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When Diabetes Affects Your Sex Life

by David Spero, RN

“It’s usually best to let a person get to know you and see how wonderful you are before bringing up health issues,” says Dr. Burks. “Usually the second or third date or meeting is all right, but it varies among individuals.”

Of course, to get to a second or third date, you need a first date, and for that, it helps to put yourself where people can find you. Many people find attending church, participating in organized social activities, volunteering, or exercising with others to be better ways to meet potential partners than going to nightclubs or bars. But clubs and bars can work, too.

If you don’t believe people will find you attractive, try looking in the mirror and telling yourself, “I’m attractive; I’m deserving,” or something like that. Not everyone will find you attractive, but you don’t need everyone; you just need one other person who does. Steven Phillipson says that once a mutual interest between two people has developed, hiding your diabetes and any related sexual issues is a mistake. “If you are considering becoming physically intimate with someone,” he says, “it would seem that you have developed enough intimacy and trust to share information about [sexual] impairments related to diabetes.”

If you don’t have a partner, you can also have sex by yourself. In fact, taking some solo pleasure time can help you explore your body and make you a sexier partner for when you do find someone compatible.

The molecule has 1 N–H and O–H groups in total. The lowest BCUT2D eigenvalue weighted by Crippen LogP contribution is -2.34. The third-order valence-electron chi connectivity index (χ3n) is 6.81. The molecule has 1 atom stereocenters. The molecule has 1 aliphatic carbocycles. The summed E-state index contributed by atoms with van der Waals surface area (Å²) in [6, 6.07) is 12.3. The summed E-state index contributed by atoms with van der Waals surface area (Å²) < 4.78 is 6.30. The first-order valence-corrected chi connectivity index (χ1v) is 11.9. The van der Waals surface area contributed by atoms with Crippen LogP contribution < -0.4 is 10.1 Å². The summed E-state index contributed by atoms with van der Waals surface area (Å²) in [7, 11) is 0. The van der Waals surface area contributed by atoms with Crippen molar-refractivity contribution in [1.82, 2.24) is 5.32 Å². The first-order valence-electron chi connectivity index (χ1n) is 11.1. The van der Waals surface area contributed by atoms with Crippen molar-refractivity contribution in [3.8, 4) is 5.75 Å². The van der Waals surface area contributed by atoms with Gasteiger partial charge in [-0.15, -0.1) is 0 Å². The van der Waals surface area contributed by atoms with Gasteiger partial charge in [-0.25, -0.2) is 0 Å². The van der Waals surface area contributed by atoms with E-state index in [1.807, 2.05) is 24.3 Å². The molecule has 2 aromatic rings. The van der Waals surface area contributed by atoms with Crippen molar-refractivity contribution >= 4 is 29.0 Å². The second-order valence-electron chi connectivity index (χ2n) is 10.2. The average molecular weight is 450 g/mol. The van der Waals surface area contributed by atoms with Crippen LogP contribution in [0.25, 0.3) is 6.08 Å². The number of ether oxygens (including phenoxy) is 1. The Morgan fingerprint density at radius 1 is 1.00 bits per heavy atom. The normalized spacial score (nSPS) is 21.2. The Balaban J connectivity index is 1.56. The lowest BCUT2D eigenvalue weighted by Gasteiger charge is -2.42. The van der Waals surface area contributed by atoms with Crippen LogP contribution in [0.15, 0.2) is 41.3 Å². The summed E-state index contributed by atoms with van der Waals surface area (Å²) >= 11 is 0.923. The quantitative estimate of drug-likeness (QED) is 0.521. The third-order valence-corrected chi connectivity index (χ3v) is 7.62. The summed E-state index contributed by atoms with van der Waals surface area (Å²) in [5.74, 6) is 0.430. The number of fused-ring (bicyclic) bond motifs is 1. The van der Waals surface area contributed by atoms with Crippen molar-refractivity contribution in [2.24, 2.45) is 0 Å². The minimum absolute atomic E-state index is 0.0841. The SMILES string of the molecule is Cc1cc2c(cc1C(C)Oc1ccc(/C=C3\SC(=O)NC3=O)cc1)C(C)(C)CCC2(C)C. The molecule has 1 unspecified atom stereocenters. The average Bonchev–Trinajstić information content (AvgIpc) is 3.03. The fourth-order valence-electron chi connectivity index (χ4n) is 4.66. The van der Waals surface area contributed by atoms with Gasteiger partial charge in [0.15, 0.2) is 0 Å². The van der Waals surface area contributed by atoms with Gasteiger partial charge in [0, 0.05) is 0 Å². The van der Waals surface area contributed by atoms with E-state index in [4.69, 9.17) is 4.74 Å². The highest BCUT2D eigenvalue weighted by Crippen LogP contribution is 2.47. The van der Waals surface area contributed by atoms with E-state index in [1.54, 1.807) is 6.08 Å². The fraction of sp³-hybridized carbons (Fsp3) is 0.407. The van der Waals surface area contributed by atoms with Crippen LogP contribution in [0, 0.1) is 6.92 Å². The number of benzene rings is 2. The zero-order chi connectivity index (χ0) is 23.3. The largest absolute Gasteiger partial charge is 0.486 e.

Happy endings
Barbara and Mike worked things out. They talked honestly about their situation and their feelings. They started having cuddling and caressing time that didn’t include intercourse. They learned how Mike could bring Barbara to orgasm with his hands, and they both felt good about that. Mike felt better and more supported, and he started exercising again. He got his blood glucose levels back in target range, and with the help of Viagra (which hadn’t worked before), his erections came back. Now Mike and Barbara have a more varied sex life and are more in love than ever.

Their outcome is realistic for anyone, with or without diabetes. All it takes is a little courage, creativity, and communication.

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Statements and opinions expressed on this Web site are those of the authors and not necessarily those of the publishers or advertisers. The information provided on this Web site should not be construed as medical instruction. Consult appropriate health-care professionals before taking action based on this information.

 

 

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